The second instance of my professional experience was in preparation for my role as 3D Lead for IIF’s Skins 6.0 Workshop on Aboriginal Storytelling and Video Game Design, which took place in Honolulu, Hawai‘i, this past summer. My fellow technical instructors and I were mandated to create a mini game of our own design as a test run … If we were going to teach other people how to make a video game, we had to be sure we could make one ourselves! Consequently, my last big project was my instructor role in this workshop. I taught participants all about 3D asset creation for video games.
I look forward to the things I will learn while utilizing this Fellowship!
my name is rudi, i am wolastoqew, and i come from sitansisk, so-called fredericton, new brunswick. Among many other identities i hold: i am a nitap, a multidisciplinary artist, a cultural worker, and a student. i am in the last years of my Bachelor of Fine Arts at Concordia and within this institution i co-organize the Indigenous Art Research Group and i am a research assistant at Aboriginal Territories in Cyberspace and Obx Labs.
It is important to acknowledge that i am a visitor here in tiohta:ke, meqewihkuk. I have and continue to benefit from being on this territory as wolastoqiyik. I persistently and actively think about the processes that allow me to be here, away from my territory and kin. I take time to consider what this means in the greater spectrum of placehood, visibility, and traversal of (un)colonized space—which underlies the subject of my research.
My Fellowship will work through some big ideas on contact, place, and memory. I’m looking at works like The Book of Touch (Constance Classen) and Maps and Memes (Gwilym Eades), using these works to (re)frame concepts of contemporary Indigenous placehood. I am interested in the practice of navigating and experiencing space through intimate intergenerational information. How has this information been disseminated in our communities? What does this information look like, sound like, and feel like? I will thoroughly investigate memetics (akin to genetics), and ground myself in the study of how information travels through peoples, unknowingly and otherwise.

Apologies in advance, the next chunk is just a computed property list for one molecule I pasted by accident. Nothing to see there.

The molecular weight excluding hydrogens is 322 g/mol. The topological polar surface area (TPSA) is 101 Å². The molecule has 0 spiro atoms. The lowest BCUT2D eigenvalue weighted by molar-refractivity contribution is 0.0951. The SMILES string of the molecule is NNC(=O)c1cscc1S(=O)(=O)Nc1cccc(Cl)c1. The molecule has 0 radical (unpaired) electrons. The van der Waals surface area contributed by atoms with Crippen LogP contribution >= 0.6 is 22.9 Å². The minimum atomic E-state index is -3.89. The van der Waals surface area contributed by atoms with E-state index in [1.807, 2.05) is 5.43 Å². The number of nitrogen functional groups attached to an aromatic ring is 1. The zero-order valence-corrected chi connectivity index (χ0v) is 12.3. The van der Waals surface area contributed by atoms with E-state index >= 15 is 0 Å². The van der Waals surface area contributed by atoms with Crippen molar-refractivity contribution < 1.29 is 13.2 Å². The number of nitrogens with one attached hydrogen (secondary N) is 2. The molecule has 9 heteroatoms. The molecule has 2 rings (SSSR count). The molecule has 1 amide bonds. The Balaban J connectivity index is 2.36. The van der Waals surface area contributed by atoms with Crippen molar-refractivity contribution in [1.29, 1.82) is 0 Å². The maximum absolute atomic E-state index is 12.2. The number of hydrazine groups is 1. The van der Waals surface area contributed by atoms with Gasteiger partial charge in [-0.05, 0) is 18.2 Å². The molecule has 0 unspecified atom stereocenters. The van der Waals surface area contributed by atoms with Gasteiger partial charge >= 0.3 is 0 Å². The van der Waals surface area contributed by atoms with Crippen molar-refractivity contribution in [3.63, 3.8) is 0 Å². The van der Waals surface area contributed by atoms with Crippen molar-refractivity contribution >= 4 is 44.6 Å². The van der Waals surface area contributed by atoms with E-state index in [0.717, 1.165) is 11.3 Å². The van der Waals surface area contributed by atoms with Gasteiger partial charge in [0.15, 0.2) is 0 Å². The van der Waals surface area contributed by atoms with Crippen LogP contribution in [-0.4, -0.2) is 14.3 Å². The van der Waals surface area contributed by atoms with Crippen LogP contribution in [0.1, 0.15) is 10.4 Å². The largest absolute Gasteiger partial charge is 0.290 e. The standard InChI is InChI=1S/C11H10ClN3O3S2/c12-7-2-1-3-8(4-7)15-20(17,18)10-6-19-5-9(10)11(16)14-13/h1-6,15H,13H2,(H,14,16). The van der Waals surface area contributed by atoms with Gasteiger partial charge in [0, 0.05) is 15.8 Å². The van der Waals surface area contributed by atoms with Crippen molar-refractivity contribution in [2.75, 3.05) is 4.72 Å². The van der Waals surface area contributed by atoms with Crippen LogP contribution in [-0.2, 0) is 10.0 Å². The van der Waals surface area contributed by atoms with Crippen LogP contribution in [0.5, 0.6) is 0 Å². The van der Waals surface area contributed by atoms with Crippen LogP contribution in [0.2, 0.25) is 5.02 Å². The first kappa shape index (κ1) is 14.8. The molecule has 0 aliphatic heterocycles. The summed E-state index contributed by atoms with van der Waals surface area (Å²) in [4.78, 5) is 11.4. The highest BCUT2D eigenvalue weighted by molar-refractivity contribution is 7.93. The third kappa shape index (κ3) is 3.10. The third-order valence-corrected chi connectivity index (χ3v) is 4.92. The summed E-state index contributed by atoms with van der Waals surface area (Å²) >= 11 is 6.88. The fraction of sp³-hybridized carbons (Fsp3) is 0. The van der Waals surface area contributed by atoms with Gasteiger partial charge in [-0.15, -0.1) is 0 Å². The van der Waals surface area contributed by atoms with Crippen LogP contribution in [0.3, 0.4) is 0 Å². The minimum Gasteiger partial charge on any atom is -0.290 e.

I am deeply inspired by scholars like Dr. Julie Nagam and her writing on concealed geographies, as well as Mishuana Goeman’s work on mapping. These scholars have lead me to reflect on Native Space, embodied practices of space-making, and the systematic disenfranchisement of Indigenous people through violent, colonial spatial practices.
By synthesizing this work, I suggest that counter-cartography is a decolonial and sovereign act that moves through generations by way of memes (cultural information that translates to/from minds and bodies). Ultimately, I will formulate how this informs a nuanced understanding of an inherently Indigenized sense of place.
In addition to my synthesis paper, I will work on a creation project that brings together how I use representations of cartography as a process of undertaking my own emotive literacy and self-awareness. Throughout my practice, I use abstracted, map-like imagery to explore planes of surface. I have long been rooted in painting and beading though in the past few years, I have been engaging in a more materially-based practice. This has been a move to diversify my own practice to reflect the skills that I have gained and been privileged to be gifted with. This is also a pointed choice to dehierarchize the perception of art vs. craft and again, what it means for me to have access to various institutions that (de)limit my own making. The result of this aspect of the Fellowship will be cross-medium tactile explorations of space.